Corollary to Murphy's Law: If things can get blown totally out of proportion sooner or later, it will always be sooner.
Take, for instance, the gay kissing incident.
Last month a couple of gay men were asked by LDS Church security to leave the Main Street Plaza area that adjoins the LDS Temple in Salt Lake City because the men were kissing.
The church felt OK about the request because it bought and paid for the plaza, a condition it assumed under the property laws of the United States of America gives it the right to do such things as pay taxes, take care of the landscaping and kick people off for trespassing when it wants.
But the two men chose not to leave, resulting in a scuffle with security, resulting in a call to police, resulting in the two men leaving anyway.
In a world where trespassers are asked to leave private property multiple times every day, that should have been that.
This was about two men not leaving private property and, as an outgrowth of that, about the security detail, as security details will, getting heavy-handed when the men became belligerent.
It certainly wasn't about a church that has been against same-sex attraction throughout its existence — talk about old news — not being OK with two men kissing on its property.
But in the snap of a finger the issue of private property rights — as fundamentally American as it gets — was out and gay rights was in.
Protests were planned. The church was criticized. Kiss-ins were held (in public places, to add to the confusion). More kiss-ins were organized (at more public places).
Lost in the fuss was the fact that this was no gay rights protest; this was two men being rude.
This wasn't Rosa Parks refusing to give up her seat on the city bus; this was Rosa Parks refusing to give up her seat in somebody's living room.
It would be equally shocking if plaza security asked people drinking beer to leave, or coffee vendors.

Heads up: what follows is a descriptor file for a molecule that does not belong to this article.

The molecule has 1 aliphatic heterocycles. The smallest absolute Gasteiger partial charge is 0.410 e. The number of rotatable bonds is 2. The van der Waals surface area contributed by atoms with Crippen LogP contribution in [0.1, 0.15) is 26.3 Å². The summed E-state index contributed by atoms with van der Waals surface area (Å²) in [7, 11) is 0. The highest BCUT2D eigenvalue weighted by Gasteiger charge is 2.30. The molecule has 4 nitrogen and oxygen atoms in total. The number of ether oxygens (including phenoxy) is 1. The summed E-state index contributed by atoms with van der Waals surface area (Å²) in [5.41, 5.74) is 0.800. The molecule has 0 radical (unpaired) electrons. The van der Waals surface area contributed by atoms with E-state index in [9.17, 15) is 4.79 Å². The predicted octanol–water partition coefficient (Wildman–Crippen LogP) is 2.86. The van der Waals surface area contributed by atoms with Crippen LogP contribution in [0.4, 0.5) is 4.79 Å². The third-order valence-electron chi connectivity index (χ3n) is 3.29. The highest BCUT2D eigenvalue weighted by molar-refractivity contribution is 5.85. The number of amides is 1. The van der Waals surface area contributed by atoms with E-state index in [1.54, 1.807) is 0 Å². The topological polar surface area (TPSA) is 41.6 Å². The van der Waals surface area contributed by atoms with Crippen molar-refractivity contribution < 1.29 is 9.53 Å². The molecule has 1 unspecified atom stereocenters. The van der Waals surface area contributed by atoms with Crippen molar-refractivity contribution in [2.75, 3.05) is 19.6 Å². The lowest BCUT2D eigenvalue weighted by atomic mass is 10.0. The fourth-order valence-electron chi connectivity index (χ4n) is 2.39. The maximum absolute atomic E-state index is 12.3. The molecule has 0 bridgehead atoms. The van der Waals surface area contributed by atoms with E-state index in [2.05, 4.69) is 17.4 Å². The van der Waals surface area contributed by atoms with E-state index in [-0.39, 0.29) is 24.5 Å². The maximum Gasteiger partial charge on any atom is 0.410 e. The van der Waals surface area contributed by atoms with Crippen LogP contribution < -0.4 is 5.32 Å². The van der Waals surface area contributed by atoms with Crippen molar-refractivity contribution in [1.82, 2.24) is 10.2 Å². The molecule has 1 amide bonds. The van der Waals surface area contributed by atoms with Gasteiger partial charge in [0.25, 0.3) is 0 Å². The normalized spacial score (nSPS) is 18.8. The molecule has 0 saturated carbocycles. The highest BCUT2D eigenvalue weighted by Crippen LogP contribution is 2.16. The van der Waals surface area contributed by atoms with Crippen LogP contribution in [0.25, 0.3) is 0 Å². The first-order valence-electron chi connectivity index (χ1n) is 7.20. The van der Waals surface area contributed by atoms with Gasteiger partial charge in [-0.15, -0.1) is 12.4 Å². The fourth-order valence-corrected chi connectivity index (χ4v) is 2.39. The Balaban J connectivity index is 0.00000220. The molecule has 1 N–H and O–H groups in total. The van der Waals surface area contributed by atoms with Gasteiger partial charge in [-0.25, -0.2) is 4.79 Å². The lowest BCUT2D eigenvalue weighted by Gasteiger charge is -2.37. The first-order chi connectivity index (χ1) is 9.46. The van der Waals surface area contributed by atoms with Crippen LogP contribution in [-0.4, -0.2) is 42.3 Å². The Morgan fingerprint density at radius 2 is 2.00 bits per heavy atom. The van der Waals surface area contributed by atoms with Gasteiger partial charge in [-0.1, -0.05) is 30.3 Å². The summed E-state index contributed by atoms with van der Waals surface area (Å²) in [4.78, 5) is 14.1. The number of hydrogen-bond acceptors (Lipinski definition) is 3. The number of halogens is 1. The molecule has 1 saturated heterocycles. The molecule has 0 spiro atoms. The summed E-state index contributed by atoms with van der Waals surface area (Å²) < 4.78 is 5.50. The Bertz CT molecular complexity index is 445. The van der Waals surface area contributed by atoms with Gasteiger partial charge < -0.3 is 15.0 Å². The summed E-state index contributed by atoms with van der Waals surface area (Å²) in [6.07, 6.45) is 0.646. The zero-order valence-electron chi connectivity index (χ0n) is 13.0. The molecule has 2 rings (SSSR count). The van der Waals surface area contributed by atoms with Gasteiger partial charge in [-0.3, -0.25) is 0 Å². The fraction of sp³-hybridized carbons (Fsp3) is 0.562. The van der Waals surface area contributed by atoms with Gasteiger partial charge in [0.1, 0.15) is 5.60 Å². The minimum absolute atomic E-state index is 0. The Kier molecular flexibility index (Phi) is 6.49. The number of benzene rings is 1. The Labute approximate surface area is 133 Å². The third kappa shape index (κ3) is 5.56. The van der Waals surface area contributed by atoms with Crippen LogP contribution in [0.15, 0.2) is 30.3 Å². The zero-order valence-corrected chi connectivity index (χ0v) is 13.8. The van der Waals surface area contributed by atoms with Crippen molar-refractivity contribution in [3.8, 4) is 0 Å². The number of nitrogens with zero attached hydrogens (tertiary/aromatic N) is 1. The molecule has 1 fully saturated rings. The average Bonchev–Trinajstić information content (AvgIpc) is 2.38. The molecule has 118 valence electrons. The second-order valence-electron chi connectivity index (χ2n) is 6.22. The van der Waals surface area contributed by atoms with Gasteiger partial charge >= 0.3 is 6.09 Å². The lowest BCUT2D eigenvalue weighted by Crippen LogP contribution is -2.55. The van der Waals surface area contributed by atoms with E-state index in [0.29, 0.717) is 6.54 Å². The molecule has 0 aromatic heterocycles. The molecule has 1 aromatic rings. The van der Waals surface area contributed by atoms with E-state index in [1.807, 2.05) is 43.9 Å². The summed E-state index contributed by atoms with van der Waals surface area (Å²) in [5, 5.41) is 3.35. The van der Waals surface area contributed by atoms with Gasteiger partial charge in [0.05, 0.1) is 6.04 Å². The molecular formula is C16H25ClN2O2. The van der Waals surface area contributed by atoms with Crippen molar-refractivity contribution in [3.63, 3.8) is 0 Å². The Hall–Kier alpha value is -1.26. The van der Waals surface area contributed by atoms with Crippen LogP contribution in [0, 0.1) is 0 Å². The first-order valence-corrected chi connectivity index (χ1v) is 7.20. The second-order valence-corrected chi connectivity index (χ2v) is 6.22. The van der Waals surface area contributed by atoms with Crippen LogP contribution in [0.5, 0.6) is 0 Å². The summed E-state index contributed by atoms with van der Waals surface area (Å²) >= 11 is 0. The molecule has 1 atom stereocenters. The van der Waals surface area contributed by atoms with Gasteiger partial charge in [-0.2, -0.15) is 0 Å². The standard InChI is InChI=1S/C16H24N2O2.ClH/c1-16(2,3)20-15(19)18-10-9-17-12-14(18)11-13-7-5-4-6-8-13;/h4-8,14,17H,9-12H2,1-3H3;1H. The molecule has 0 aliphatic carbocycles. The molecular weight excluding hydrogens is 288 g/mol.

It was the year's fastest distortion of a story — at least until Boston police sergeant James Crowley met black Harvard professor Henry Louis Gates Jr.
As most of the world knows by now, Crowley arrived at Gates' residence because of a 911 call about someone forcing his way into Gates' home. That someone was Gates, who was returning from a trip and for some reason couldn't get his door key to work.
When police arrived Gates, understandably, took umbrage that he should be challenged entering his own house. Crowley, understandably, took umbrage that Gates wouldn't show him identification.
As Chicago Tribune columnist Steve Dahl succinctly put it: "A sleep-deprived black activist who has to show ID to prove he lives in his own place smacks headlong into an insulted yet well-intentioned suburban cop. It's a recipe for disaster."
But that's all it was.
This story blew out of proportion at hurricane speed, quickly transforming from a case of mistaken identity to a debate about race.
President Barack Obama fueled the race embers by calling the police tactics "stupid" before he knew all the facts — who does this man think he is, a newspaper columnist? — and then inviting Crowley and Gates to have beers with him at the White House in an attempt to iron things out that didn't need to be ironed out.
Looking back at both incidents — the Plaza kiss and the Gates fiasco — it would have been something of a miracle if either one had come out any other way than unpleasant. In each case it was the Irresistible Force meeting the Unmovable Object.
But once the dust had settled all of that should have been obvious and the small-time events should have been mercifully forgotten for what they were — instead of obeying the above-listed Murphy's Corollary and morphing into rallying cries for causes they were never ever about.
Lee Benson's column runs Monday, Wednesday, Friday and Sunday. Please send e-mail to email@example.com